What Are the Revascularization Options For This 75-Year-Old Man With Hypertension and Diabetes?
A 75-year-old Caucasian man with hypertension, hyperlipidemia, diabetes mellitus II and previous myocardial infarction presents to the cardiovascular medicine clinic for evaluation of stable angina. He is already on maximum doses of long-acting nitrate, ranolazine and a beta-blocker. He continues to have angina and his activity is extremely limited. His heart rate is 52 beats/min and his blood pressure is 95/60 mm Hg. His cardiopulmonary examination is normal. Stress testing with myocardial perfusion imaging is performed and reveals an exercise-induced reversible defect in the inferior wall. The left ventricular ejection fraction is normal. Coronary angiography reveals a long occlusion of the mid right coronary artery that fills via collaterals from the left anterior descending coronary artery. There is no significant disease elsewhere. You consider other options for his management as he is already on maximal medical therapy.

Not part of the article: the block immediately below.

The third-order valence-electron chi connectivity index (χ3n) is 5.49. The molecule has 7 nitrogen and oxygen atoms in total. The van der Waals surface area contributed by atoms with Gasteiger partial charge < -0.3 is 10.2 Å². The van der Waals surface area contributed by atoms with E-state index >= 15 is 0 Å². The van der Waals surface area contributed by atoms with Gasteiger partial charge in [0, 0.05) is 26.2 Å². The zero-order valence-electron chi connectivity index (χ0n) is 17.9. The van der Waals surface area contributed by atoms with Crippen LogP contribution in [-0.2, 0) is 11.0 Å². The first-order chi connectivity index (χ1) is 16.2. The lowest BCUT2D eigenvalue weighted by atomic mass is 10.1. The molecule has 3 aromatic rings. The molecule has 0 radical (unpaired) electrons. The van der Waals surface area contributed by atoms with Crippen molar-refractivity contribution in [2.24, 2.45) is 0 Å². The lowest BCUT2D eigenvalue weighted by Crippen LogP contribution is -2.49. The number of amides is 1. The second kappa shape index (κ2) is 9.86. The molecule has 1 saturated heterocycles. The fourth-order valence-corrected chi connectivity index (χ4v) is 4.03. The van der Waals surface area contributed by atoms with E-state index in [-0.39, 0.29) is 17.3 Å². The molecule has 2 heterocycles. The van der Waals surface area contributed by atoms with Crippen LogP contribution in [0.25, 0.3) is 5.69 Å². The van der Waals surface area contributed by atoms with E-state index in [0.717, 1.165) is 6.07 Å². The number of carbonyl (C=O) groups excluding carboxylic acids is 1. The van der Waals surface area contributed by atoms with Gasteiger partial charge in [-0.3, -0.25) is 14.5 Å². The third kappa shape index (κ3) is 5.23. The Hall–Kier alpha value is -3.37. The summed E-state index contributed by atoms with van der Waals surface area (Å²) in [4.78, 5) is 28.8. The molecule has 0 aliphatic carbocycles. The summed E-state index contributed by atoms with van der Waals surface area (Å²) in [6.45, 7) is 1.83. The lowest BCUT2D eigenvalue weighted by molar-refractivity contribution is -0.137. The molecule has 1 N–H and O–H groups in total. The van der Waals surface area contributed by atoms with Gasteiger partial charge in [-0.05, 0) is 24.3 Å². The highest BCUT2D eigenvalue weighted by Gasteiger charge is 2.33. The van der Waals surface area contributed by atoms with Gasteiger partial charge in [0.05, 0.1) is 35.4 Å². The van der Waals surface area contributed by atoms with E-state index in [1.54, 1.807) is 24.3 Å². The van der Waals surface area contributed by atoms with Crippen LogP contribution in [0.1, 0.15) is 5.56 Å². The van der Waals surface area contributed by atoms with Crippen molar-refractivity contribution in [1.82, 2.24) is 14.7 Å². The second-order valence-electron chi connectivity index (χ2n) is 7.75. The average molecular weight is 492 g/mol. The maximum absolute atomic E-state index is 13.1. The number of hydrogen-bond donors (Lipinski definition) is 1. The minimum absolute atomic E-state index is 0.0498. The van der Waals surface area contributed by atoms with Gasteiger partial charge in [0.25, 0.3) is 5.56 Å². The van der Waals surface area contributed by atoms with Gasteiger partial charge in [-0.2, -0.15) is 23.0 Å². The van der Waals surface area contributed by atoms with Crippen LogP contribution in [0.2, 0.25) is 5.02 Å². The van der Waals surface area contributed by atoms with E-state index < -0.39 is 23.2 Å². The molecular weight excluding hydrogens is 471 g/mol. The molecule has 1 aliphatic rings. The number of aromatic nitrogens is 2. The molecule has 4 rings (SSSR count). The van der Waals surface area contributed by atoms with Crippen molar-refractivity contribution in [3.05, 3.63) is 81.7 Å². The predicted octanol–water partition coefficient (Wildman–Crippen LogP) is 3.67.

Which of the following statements regarding revascularization options is correct?